Tuesday, April 17, 2012


There are more action beats per minute in The Raid: Redemption than any other movie released so far this year. I’d say it’s a safe bet that it ends the year with that status intact. This Indonesian martial arts movie written and directed by Gareth Evans has the gas pedal all the way down after only a minute or two of set-up and barrels through its remaining 100 minutes with a pace that never goes slack. It’s an exercise in just how much you can strip away from an action movie and still have a movie. The result of this experiment is a movie with good action that never turns into a good action movie. Its devotion to constant thrills leads it to monotony fairly quickly.

The plot is simplicity itself. A terrifying drug lord (Ray Sahetapy) has an entrenched base of operations on the top floor of a ramshackle apartment building where he gives free or low-income housing to his small army of thugs, flunkies, and other assorted enforcers. The police are determined to take him out so an elite team armed to the teeth storms into the building, determined to take it over one floor at a time. Easier said than done, obviously. The film then follows mostly undifferentiated police fighting almost exclusively unidentified criminals in a knockdown drag-out fight up and down the stairwells and in and out of windows and up and down fire escapes, the police making upward progress and the criminals knocking them back down.

The opening minutes of the film gives us our stock reasons to care about our entry point character, Rama (Iko Uwais). He’s a policeman who wakes up, does some crunches, says his prayers, and kisses his pregnant wife goodbye. Then he heads off to join his co-workers in the back of the police van loading their guns, strapping on their bulletproof vests, and solidifying their strategy. It’s the slightest of rooting interests with this ostensible protagonist. He’s a good guy, apparently, since he takes care of himself, is religious, is an expectant father, is prepared for his job, and gets along well with his colleagues.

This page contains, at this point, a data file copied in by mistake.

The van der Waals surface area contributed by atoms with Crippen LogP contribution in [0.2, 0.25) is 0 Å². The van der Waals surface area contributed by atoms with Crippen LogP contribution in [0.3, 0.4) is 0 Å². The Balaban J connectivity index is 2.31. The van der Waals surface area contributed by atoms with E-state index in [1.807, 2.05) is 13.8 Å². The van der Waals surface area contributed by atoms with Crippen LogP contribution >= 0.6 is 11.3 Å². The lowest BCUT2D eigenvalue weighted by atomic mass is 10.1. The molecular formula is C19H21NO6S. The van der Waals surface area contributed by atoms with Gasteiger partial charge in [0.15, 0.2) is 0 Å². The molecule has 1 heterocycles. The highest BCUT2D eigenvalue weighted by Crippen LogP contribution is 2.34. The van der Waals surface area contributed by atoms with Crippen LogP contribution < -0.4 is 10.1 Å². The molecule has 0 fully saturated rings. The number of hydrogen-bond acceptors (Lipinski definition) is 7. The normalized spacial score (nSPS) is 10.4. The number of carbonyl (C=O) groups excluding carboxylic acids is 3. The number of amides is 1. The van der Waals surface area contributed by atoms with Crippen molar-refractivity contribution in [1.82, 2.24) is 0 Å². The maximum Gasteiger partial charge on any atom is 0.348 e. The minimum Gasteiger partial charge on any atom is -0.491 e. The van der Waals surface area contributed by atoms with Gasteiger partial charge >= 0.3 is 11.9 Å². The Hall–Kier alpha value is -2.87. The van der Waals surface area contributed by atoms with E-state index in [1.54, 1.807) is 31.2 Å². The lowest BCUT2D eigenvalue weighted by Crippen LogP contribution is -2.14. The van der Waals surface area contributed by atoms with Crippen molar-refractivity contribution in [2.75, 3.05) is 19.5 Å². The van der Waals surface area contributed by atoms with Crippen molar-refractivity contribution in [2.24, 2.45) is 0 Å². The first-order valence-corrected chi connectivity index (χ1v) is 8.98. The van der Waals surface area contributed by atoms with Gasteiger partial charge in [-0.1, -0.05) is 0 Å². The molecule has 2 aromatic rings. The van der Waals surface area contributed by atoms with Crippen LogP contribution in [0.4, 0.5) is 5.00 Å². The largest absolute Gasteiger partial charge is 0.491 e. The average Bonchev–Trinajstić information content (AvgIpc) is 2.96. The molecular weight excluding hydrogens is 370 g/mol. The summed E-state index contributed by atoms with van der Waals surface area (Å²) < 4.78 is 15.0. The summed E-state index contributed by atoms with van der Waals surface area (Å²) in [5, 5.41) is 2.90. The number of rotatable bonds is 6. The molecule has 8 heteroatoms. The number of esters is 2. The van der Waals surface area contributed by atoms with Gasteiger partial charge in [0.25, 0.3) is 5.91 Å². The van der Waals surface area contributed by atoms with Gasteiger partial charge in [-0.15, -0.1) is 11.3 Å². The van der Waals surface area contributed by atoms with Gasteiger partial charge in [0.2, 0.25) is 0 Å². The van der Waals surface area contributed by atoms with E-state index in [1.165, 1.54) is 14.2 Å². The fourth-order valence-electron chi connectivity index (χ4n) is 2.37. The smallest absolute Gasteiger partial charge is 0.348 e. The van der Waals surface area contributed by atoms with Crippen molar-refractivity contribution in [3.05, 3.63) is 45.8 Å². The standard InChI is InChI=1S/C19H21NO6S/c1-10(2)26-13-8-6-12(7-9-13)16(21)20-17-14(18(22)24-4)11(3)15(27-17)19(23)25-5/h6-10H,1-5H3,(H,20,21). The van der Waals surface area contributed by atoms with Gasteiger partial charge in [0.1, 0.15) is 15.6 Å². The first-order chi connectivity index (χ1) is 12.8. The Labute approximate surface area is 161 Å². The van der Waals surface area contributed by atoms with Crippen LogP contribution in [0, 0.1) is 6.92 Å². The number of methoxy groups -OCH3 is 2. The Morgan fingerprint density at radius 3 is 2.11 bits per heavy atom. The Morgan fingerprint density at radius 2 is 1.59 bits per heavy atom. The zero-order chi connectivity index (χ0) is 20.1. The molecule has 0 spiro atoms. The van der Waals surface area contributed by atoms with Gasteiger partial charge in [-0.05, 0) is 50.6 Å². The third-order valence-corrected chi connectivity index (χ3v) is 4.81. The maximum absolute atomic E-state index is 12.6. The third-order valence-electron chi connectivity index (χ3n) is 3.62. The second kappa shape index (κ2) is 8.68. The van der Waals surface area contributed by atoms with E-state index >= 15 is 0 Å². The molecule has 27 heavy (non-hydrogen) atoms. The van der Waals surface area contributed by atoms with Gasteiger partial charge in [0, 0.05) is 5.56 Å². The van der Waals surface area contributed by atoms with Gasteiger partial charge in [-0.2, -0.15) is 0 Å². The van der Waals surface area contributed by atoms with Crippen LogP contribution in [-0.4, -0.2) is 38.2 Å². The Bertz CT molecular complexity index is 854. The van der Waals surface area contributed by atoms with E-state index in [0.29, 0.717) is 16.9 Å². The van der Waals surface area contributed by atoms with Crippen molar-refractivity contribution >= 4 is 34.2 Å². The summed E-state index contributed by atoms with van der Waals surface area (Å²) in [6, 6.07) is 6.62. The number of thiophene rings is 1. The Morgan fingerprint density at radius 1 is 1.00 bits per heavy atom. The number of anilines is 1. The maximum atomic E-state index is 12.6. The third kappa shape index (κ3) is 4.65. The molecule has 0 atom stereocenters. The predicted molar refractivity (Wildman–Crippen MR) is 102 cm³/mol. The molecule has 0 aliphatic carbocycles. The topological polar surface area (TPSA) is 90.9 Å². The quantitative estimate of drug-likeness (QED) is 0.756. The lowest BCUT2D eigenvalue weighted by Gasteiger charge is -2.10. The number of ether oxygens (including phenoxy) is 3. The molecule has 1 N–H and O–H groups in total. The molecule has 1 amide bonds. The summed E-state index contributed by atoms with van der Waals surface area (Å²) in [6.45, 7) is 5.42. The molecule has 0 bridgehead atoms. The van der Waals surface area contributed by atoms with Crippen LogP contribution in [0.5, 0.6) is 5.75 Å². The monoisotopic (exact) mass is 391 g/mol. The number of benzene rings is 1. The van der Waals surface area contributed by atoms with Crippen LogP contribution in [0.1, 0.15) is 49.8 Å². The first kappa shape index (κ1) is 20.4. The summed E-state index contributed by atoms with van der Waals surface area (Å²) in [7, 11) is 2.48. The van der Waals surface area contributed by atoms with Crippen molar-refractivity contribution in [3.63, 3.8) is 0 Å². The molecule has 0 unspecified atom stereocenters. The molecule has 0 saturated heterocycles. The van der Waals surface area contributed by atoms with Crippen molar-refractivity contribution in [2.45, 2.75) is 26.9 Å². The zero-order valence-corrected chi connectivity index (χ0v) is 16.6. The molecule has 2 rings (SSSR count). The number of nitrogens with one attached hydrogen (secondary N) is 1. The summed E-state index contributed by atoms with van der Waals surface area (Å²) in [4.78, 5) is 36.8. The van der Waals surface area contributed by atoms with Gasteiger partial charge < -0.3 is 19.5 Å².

But he never becomes more than our assumed hero, is never more than his physical prowess and competent charisma, just as none of the other characters become anything more than fighters. These are figures defined entirely by how well they can execute bone-crunching fight choreography. Unlike the best action films, even ones as spare and simple as this one, the people in The Raid: Redemption are never expanded or deepened through what we see of their physicality. Here, their actions are not revealing anything deeper about themselves or their situations. When a character kills an opponent in some new way, there’s no real impact on our understanding other than knowing that he possesses some heretofore-unseen killing skills.

The film is undeniably well choreographed. The cast is energetic, athletic, and with the peak physical capabilities to pull off sustained martial arts combat. But there’s a reason why Fred Astaire movies aren’t 100 minutes of tap-dancing. It’s the same reason why action movies, when they’re good, tend to rely on more than nonstop action. As the thin wisps of characterization and plot float away while the action grinds forward, the whole thing grows monotonous and the angry criminal hordes aren’t the only people to feel bludgeoned by the experience. The best moments are when Evans modulates the action with silence and tension. I loved a scene in which two policemen hide in the walls of an apartment and an enemy combatant searching for them stabs randomly through cheap drywall. I also liked characters’ clever retreat downwards by axing through floorboards. But those moments are both found in the first half of the movie.

There’s only so many times that you can watch people get sniped, sliced, macheted, hammered, shot, sliced, smacked, kicked, punched, chopped, garroted, exploded, flipped, stabbed and flung before it starts to wear you down. At first it’s all great bloody action, but it lost my interest fairly quickly. Once the film opens its bag of tricks and runs through each and every one, it can only repeat and escalate. As a whole the film has none of the impact of even one action sequence in Haywire or Mission: Impossible – Ghost Protocol, just to name the two best action movies of the last year or so. It holds nothing back, and it’s all so amped up and hyper-violent with so little reason to care that, after a point, it’s all too easy to get left behind. 

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